Qualified Nurses In Singapore Can Now Prescribe Medicine Like Doctors

Nurses’ Skills Upgraded By New NUS Programme

The next time you head down to a hospital – touch wood – you may get nurses prescribing you medicine instead of having to wait in line for a doctor.

That is, if you are lucky enough to meet either of 2 nurses who are now qualified to write you a prescription.

There is currently only a small group of Advanced Practice Nurse (APNs) graduates from National University of Singapore’s (NUS) new programme.

But industry experts are hailing the move to upgrade nurses’ skills as a step in the right direction to reduce waiting times in hospitals.

Nurses can prescribe medicines independently

The National Collaborative Prescribing Programme legally trains nurses to prescribe medicines and order tests for patients without needing a doctor to sign off.

As of July 2018, there have been 19 nurses who have graduated from the programme. The number could be larger now as there have been more intakes since then.

Hospitals that want to embark on the programme will need to have a licence first. One hospital that has already obtained theirs is Alexandra Hospital.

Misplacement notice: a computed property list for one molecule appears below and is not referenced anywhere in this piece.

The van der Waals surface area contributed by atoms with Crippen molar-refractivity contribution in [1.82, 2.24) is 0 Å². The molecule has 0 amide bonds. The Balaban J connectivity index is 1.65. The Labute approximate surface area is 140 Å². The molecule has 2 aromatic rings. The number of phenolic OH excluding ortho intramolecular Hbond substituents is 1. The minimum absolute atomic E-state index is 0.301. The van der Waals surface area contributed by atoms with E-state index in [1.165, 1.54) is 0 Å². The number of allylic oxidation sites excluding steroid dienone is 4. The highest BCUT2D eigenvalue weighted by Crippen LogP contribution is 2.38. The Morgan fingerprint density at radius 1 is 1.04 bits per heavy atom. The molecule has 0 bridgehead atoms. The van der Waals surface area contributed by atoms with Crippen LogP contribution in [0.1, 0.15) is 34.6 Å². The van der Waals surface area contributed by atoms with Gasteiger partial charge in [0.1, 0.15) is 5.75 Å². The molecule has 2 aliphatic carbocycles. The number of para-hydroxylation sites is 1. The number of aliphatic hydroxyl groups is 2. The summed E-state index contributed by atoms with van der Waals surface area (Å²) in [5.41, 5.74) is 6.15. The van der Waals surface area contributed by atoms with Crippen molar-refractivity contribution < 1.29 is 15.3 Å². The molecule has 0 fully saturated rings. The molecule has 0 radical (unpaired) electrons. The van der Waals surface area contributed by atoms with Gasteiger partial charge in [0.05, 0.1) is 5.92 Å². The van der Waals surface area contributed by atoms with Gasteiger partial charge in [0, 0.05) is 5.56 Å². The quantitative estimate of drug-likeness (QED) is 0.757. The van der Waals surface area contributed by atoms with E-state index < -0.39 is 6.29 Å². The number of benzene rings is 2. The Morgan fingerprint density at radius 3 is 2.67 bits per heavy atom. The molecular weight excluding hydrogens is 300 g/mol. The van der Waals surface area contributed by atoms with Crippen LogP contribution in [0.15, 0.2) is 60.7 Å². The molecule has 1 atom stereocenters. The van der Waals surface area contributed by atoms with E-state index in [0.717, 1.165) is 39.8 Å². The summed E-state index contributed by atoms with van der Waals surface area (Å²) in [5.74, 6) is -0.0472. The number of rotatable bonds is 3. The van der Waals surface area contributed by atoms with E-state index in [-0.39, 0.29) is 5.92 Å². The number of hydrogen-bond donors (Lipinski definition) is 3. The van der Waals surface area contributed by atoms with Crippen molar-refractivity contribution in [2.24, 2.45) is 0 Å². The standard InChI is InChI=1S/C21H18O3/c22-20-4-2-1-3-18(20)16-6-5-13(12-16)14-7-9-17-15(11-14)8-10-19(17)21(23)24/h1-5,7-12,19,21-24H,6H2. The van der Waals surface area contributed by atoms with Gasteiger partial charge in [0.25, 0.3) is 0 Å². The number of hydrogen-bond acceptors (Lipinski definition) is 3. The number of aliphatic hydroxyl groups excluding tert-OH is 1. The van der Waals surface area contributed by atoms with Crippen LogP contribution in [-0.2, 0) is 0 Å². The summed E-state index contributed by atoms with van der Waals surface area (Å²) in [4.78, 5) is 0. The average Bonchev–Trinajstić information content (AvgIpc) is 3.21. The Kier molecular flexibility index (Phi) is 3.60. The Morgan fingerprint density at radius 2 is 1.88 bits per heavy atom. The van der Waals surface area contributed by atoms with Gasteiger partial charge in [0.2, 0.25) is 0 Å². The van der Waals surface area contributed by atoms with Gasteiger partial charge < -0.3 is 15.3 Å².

A first for Alexandra Hospital

The first nurse in Alexandra Hospital who is able to prescribe medicines for patients is Ms Wendy Yue, who helms the outpatient clinic at the hospital.

She was part of the first batch to graduate from the programme.

Of her new certification, she told The New Paper she feels “more satisfied” as she can “do more for her patients”, rather than just referring them to the doctor.

Alexandra Hospital is also relishing in the achievement.


Received positive feedback

The programme has gotten thumbs-ups from many healthcare professionals.

They noted that the patients’ waiting times are now shorter, which is important especially with an ageing population.

Dr Karen Koh, a graduate from the programme, explains the change.

“Otherwise, they would have to face prolonged waiting times while we consult the doctors and sort out prescriptions for them.”

The course also brings together different healthcare professionals who teach and learn from one another.

A noble profession

The nursing profession isn’t regarded as highly as doctors or other medical professionals.

Nurses’ jobs sometimes involve cleaning after patients.

Ryan Chua, a senior staff nurse at National Skin Centre’s phototherapy unit, even had his career choice questioned by his aunt, who said it was a “dirty job”.

Now that nurses can be qualified to do certain tasks without needing the doctor’s approval, let’s hope that perceptions will change.

Hopefully, this would be the first of many steps towards removing the stigma surrounding the nursing profession. To all our hardworking nurses who work tirelessly to care for those in need, keep up the awesome work!

Featured image from Facebook.

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